You might be curious to learn that the United States Postal Service has decided to invest its dwindling resources into having a local employee page through the Journal every week.
This came to our attention over the past week, when we received a few calls from the local post office warning us that the postal service has determined it's a violation of the federal Controlled Substances Act to mail materials that contain medical marijuana advertising. The Journal obviously includes such advertisements, which are completely legal in California and 22 other states. And we offer subscriptions by mail, which apparently puts us afoul of federal regulations.
While newspapers and magazines across the country have for decades included such advertisements and circulated them by mail (High Times, anyone?), this particular stance from our postal service is a new one. It apparently cropped up in November, when Portland's postal district sent a memo to newspaper publishers in the area warning them they were breaking federal law by running ads for pot shops. The Oregon congressional delegation raised a fuss, pressing top postal service officials for an explanation.
USPS General Counsel and Executive Vice President Thomas Marshall responded, saying officials had deemed advertisements for the sale of marijuana to be "non-mailable" under the Controlled Substances Act. The stance hadn't been formalized, Marshall explained, but is now a national policy and will remain such unless Congress directs otherwise.
Based on the phone calls we received last week, it appears the policy is now being implemented throughout the country. The catch is that the postal service itself doesn't have the authority to stop people from mailing such ads, so the policy directs local postmasters to refer violators to the U.S. Postal Inspection Service, the agency's law enforcement arm, which could then refer offenders to the U.S. Attorney's Office for potential prosecution.
Now, some of you might be wondering if this constitutes a federal infringement on First Amendment rights, so let's get that out of the way. Federal law treats different speech differently. In this case, commercial speech — advertising — is afforded less protection than, say, political speech, which is nearly unassailable. The U.S. Supreme Court case Central Hudson Gas & Electric Corp. V. Public Service Commission of New York used a four-prong test to determine whether the government can regulate commercial speech. The first prong of the test: "Does the advertisement involve unlawful activity?" There's no question it does in our case, through a federal lens, anyway.
The more pertinent question in our minds is whether a beleaguered federal agency should continue to throw its limited resources at an unwinnable war that most Americans have walked away from, while at the same time actively undermining struggling newspapers throughout the country. Our readers on the North Coast probably understand the USPS's struggles more than most. After finishing 2012 $15.9 billion in the red and logging deficits of $4.8 billion and $5.3 billion the following years, the postal service considered shuttering our local processing facility and rerouting our mail through southern Oregon. Thankfully, that plan has been shelved, at least until later this year. (While the USPS is supposed to be revenue nuetral, with stamps and fees coverings its costs, it's currently $15 billion in debt to the federal government and receives a host of taxpayer subsidies.)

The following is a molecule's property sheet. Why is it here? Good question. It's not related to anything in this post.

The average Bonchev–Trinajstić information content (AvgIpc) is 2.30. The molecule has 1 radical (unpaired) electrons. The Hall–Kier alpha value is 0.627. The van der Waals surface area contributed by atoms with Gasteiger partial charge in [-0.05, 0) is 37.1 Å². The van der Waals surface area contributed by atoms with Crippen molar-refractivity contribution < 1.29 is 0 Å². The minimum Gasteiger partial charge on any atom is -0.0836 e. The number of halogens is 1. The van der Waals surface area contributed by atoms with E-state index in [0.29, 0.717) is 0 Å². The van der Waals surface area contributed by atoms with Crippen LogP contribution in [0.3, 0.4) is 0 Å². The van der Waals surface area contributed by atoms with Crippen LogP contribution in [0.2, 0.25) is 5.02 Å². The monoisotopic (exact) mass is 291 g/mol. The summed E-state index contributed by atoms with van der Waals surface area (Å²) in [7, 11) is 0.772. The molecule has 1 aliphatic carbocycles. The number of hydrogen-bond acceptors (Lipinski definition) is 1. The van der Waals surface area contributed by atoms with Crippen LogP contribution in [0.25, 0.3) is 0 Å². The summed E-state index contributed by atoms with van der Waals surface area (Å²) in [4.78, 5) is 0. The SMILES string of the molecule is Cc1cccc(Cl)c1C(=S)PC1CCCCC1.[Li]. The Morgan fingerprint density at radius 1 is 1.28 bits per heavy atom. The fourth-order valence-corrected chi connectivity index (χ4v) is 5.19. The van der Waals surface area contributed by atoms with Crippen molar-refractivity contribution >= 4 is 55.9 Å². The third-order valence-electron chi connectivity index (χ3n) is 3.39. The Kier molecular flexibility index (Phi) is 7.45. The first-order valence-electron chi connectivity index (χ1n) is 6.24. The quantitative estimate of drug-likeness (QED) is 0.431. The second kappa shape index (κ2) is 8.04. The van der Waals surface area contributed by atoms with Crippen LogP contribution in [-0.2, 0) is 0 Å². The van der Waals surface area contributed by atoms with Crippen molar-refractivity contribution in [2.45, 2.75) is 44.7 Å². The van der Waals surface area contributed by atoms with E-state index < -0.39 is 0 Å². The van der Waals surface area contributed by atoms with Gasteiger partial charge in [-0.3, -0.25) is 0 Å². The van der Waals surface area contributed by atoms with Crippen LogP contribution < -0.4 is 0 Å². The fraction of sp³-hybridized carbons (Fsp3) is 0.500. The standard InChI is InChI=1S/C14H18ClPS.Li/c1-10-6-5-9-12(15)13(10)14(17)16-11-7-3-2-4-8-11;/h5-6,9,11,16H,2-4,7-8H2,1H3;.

But what came out through discussions of that move is the USPS has some real problems: a growing and unfunded retirement liability, an outdated fleet and increased competition from the online world and private shipping companies. Plainly, it seems an odd time to start a fight nobody was asking for.
North Coast Congressman Jared Huffman said he wishes the postal service had considered a more "complete view" of the situation and taken into account the U.S. Department of Justice's softening stance on state medical marijuana laws and Congress' directing federal agencies not to enforce federal marijuana laws where there's a state law that's being complied with.
"I don't think the postal service has a lot of resources to spare and, frankly, getting involved in this matter that's in compliance with state law seems just like a waste of time and resources," Huffman said, adding that he imagines if a prosecution of the issue ever made it to a federal court, it wouldn't result in a conviction and common sense would prevail.
Huffman said he plans to co-sponsor legislation that Oregon Congressman Earl Blumenauer is crafting to clear this up and tell the USPS to stand down on the issue. The problem, Huffman said, is "Congress isn't very good at getting things done, so there's no telling how long this will take." In the meantime, Huffman said he plans to reach out to the U.S. Attorney's Office to see if it can help squash the issue.
So, to recap, while struggling to remain fiscally solvent, the postal service has created a policy that will sap its resources and threaten the bottom lines of law-abiding businesses throughout the country, demanding the attention of Congress, taking time and political will away from very real issues, ranging from domestic terrorism and gun control to criminal justice reform and climate change.
It's situations like these that might explain why Americans identified "government" as the top problem facing the United States in a recent Gallup poll.
Here at the Journal, we've decided to keep doing what we're doing. If the U.S. Attorney's Office decides to come after us, we'll let you know and fight that battle when it needs fighting. In the meantime, thanks for reading, USPS! If you have any comments on our content, you can address them to email@example.com.